Using an electric mixer beat butter/margarine in large bowl till fluffy.

Add both sugars and beat until blended.

Beat in eggs, one at a time, mixing well after each egg.

Add lemon zest and vanilla and combine.

In a glass measuring cup, measure the 1/2 cup milk then add the 1/2 cup sour cream to make 1 cup. Stir to combine. If you don't have a glass measure, you can blend the two ingredients in a small bowl.

Beat the flour mixture and the milk/sour cream mixture alternately into the butter/margarine mixture - beginning and ending with the flour mixture. This doesn't have to be exact. Just add about 1/3 of the flour mix and mix in. Then add about 1/2 of the milk/sour cream mix and mix in. Repeat with the flour, then the last of the milk/sour cream and the last of the flour.

Stir in the chopped apples and the chocolate chips till well combined.

Divide the batter evenly between the two prepared pans and level it out evenly with the back of a spoon or fork. Pans will be pretty much full but not overflowing!

Sprinkle half the topping mix on top of each pan. With the back of a clean fork or spoon, gently press the topping down but do not stir it in!
Bake for approximately 50 minutes or until toothpick test comes out clean.
Cool on wire racks for at least 2 hours before attempting to lift cakes from the pans. The more the cakes have cooled, the easier it will be to remove them without them breaking apart. Once the cakes have completely cooled, they could even be covered and put in the fridge to set more firmly before removal from pan. When you are ready to remove the cakes from the pans, run a knife around the edge between the cake and the pan to ensure it isn't stuck. Gently lift two opposite edges of the parchment to loosen. Then repeat with the other two opposite pieces. When you are sure the cake is not stuck, carefully and gently, lift the cake out of the pan, removing parchment and transferring to a serving plate.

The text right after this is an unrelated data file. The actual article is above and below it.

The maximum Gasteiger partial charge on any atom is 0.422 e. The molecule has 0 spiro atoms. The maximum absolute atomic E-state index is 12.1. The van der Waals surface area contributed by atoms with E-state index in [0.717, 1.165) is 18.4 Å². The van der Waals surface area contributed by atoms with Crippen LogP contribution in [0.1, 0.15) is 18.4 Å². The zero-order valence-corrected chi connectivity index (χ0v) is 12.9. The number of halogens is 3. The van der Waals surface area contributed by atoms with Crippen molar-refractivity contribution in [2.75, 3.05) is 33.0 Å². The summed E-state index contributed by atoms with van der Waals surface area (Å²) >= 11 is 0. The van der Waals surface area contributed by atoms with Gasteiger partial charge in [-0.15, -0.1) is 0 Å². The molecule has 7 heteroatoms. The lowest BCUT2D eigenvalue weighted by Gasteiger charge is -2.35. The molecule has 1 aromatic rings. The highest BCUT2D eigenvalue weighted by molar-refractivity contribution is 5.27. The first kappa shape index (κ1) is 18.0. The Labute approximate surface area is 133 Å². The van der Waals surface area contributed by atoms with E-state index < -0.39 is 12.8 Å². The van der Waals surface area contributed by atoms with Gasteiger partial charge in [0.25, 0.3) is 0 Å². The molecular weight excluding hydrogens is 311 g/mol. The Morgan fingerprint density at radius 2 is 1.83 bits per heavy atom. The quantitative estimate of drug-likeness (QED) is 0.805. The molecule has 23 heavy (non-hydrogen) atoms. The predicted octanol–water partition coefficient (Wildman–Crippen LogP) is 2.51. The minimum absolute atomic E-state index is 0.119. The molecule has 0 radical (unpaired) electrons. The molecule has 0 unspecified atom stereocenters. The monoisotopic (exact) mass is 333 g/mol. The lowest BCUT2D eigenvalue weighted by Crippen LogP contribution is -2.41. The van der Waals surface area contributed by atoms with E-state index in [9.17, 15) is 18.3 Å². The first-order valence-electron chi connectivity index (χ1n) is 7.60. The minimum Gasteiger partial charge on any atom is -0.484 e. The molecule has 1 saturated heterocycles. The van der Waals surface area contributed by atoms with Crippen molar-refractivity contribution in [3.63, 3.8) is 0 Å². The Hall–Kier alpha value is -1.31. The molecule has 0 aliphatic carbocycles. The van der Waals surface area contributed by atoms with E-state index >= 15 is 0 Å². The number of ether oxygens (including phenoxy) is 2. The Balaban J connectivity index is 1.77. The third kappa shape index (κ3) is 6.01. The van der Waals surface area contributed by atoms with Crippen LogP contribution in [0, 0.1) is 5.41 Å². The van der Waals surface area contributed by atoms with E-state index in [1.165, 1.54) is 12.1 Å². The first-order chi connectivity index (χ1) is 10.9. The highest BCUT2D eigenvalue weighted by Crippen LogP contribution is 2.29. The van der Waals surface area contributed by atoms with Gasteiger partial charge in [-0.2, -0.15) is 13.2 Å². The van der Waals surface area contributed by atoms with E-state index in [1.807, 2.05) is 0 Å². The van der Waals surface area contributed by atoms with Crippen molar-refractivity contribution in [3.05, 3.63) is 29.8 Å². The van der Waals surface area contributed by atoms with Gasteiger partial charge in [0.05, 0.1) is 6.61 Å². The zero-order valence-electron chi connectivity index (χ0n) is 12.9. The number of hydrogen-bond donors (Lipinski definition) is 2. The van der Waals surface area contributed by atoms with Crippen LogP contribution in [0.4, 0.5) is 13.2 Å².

Each cake can be cut into 8 pieces. Total Yield: 16 servings  
It should be noted that you can double wrap one cake in plastic wrap and store in a zipped freezer bag for up to a couple of months.

Enjoy!
dn

Sunday, September 10, 2017

A Vulture In The Guise Of A Volunteer

Over the years I've been approached numerous times by strangers who ask about my sight and how I manage to do as much as I do on my own. At first I was a bit surprised at others interest, but soon realized that most people were genuinely curious. I came to appreciate people actually asking rather than making erroneous assumptions. I also got quite good at giving succinct answers to their questions. I say this as a prelude to a recent experience and this cautionary tale....

This past May, I was on a city bus, coming home from my weekly grocery shopping at Superstore when I was approached by a senior. He came from further back on the bus, told me his first name and said he was hoping to become a volunteer with the CNIB. He wondered if he could ask me some questions about my vision, the CNIB and volunteering. He asked about my sight and how I managed. He asked how hard it was to do things like grocery shopping and errands.

I assured him that I was quite capable of doing things for myself and frankly enjoyed having the independence to do things on my own terms and time table. When he suggested that some things would be easier with a volunteer, I said that if I ever did need help, that I had several friends who were more than willing to help out with a heavier than usual shopping trip or assist in other areas if the need arose. There are other people with disabilities who need help much more than I do.

As for being a volunteer at the CNIB? I explained that other than an occasional purchase through the CNIB store, I rarely had contact with the agency anymore. I wasn't familiar with current staff or how volunteers were selected or trained.

Before I got off the bus, I asked if he was online and explained that I'd written a few posts about my vision loss and the CNIB over the years. He told me he wasn't online much - mostly just for email. I gave him one of my cards anyways and suggested he check out my blog.